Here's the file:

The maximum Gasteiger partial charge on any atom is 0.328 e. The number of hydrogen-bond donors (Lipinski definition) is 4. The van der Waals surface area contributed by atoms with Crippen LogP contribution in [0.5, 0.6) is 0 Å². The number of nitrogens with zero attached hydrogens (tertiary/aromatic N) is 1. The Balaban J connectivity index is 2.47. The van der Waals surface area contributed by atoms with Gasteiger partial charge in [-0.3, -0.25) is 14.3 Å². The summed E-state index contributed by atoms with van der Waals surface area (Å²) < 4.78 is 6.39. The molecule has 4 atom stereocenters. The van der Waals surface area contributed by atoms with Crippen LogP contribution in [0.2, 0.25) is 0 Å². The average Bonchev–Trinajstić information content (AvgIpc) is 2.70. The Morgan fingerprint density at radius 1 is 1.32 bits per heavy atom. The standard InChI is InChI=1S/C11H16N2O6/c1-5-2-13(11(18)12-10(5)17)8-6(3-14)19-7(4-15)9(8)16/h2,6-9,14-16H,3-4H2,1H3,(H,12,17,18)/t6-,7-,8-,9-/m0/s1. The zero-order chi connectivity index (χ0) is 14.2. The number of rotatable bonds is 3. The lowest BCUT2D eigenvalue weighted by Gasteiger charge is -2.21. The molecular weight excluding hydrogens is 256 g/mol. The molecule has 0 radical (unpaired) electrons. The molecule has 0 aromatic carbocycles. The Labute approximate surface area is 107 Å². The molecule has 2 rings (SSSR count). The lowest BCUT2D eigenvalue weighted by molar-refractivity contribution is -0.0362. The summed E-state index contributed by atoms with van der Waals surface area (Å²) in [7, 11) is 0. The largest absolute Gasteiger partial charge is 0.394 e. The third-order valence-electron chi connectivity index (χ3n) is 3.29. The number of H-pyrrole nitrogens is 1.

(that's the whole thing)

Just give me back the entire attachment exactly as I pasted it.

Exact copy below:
The maximum Gasteiger partial charge on any atom is 0.328 e. The number of hydrogen-bond donors (Lipinski definition) is 4. The van der Waals surface area contributed by atoms with Crippen LogP contribution in [0.5, 0.6) is 0 Å². The number of nitrogens with zero attached hydrogens (tertiary/aromatic N) is 1. The Balaban J connectivity index is 2.47. The van der Waals surface area contributed by atoms with Gasteiger partial charge in [-0.3, -0.25) is 14.3 Å². The summed E-state index contributed by atoms with van der Waals surface area (Å²) < 4.78 is 6.39. The molecule has 4 atom stereocenters. The van der Waals surface area contributed by atoms with Crippen LogP contribution in [0.2, 0.25) is 0 Å². The average Bonchev–Trinajstić information content (AvgIpc) is 2.70. The Morgan fingerprint density at radius 1 is 1.32 bits per heavy atom. The standard InChI is InChI=1S/C11H16N2O6/c1-5-2-13(11(18)12-10(5)17)8-6(3-14)19-7(4-15)9(8)16/h2,6-9,14-16H,3-4H2,1H3,(H,12,17,18)/t6-,7-,8-,9-/m0/s1. The zero-order chi connectivity index (χ0) is 14.2. The number of rotatable bonds is 3. The lowest BCUT2D eigenvalue weighted by Gasteiger charge is -2.21. The molecular weight excluding hydrogens is 256 g/mol. The molecule has 0 radical (unpaired) electrons. The molecule has 0 aromatic carbocycles. The Labute approximate surface area is 107 Å². The molecule has 2 rings (SSSR count). The lowest BCUT2D eigenvalue weighted by molar-refractivity contribution is -0.0362. The summed E-state index contributed by atoms with van der Waals surface area (Å²) in [7, 11) is 0. The largest absolute Gasteiger partial charge is 0.394 e. The third-order valence-electron chi connectivity index (χ3n) is 3.29. The number of H-pyrrole nitrogens is 1.